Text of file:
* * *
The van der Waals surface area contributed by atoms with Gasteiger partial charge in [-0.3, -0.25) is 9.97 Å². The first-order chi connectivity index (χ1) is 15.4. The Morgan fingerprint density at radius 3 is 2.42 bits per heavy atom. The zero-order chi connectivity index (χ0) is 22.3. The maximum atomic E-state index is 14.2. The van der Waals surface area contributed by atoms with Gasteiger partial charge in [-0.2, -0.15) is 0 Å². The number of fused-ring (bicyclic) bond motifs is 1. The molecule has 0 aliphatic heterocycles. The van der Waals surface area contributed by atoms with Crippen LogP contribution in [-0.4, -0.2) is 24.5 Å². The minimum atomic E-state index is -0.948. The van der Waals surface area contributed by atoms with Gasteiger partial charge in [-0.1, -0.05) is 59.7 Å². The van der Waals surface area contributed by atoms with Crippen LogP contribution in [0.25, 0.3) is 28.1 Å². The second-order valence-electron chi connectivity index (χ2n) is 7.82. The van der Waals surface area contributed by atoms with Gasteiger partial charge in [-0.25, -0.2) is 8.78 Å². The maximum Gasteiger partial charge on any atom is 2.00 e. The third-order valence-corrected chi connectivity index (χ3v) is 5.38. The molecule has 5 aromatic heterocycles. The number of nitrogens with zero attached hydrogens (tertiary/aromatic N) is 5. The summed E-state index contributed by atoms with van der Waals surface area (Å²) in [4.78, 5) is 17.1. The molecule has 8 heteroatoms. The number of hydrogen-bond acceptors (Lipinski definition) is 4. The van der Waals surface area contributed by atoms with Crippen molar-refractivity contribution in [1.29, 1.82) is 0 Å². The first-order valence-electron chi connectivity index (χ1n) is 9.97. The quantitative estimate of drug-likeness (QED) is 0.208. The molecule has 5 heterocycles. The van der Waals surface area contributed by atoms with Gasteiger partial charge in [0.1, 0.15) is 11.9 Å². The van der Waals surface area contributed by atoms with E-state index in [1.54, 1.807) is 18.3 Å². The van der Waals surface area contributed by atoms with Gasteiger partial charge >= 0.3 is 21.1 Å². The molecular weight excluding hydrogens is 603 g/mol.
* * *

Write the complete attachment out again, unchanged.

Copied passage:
The van der Waals surface area contributed by atoms with Gasteiger partial charge in [-0.3, -0.25) is 9.97 Å². The first-order chi connectivity index (χ1) is 15.4. The Morgan fingerprint density at radius 3 is 2.42 bits per heavy atom. The zero-order chi connectivity index (χ0) is 22.3. The maximum atomic E-state index is 14.2. The van der Waals surface area contributed by atoms with Gasteiger partial charge in [-0.2, -0.15) is 0 Å². The number of fused-ring (bicyclic) bond motifs is 1. The molecule has 0 aliphatic heterocycles. The van der Waals surface area contributed by atoms with Crippen LogP contribution in [-0.4, -0.2) is 24.5 Å². The minimum atomic E-state index is -0.948. The van der Waals surface area contributed by atoms with Gasteiger partial charge in [-0.1, -0.05) is 59.7 Å². The van der Waals surface area contributed by atoms with Crippen LogP contribution in [0.25, 0.3) is 28.1 Å². The second-order valence-electron chi connectivity index (χ2n) is 7.82. The van der Waals surface area contributed by atoms with Gasteiger partial charge in [-0.25, -0.2) is 8.78 Å². The maximum Gasteiger partial charge on any atom is 2.00 e. The third-order valence-corrected chi connectivity index (χ3v) is 5.38. The molecule has 5 aromatic heterocycles. The number of nitrogens with zero attached hydrogens (tertiary/aromatic N) is 5. The summed E-state index contributed by atoms with van der Waals surface area (Å²) in [4.78, 5) is 17.1. The molecule has 8 heteroatoms. The number of hydrogen-bond acceptors (Lipinski definition) is 4. The van der Waals surface area contributed by atoms with Crippen molar-refractivity contribution in [1.29, 1.82) is 0 Å². The first-order valence-electron chi connectivity index (χ1n) is 9.97. The quantitative estimate of drug-likeness (QED) is 0.208. The molecule has 5 heterocycles. The van der Waals surface area contributed by atoms with Gasteiger partial charge in [0.1, 0.15) is 11.9 Å². The van der Waals surface area contributed by atoms with E-state index in [1.54, 1.807) is 18.3 Å². The van der Waals surface area contributed by atoms with Gasteiger partial charge >= 0.3 is 21.1 Å². The molecular weight excluding hydrogens is 603 g/mol.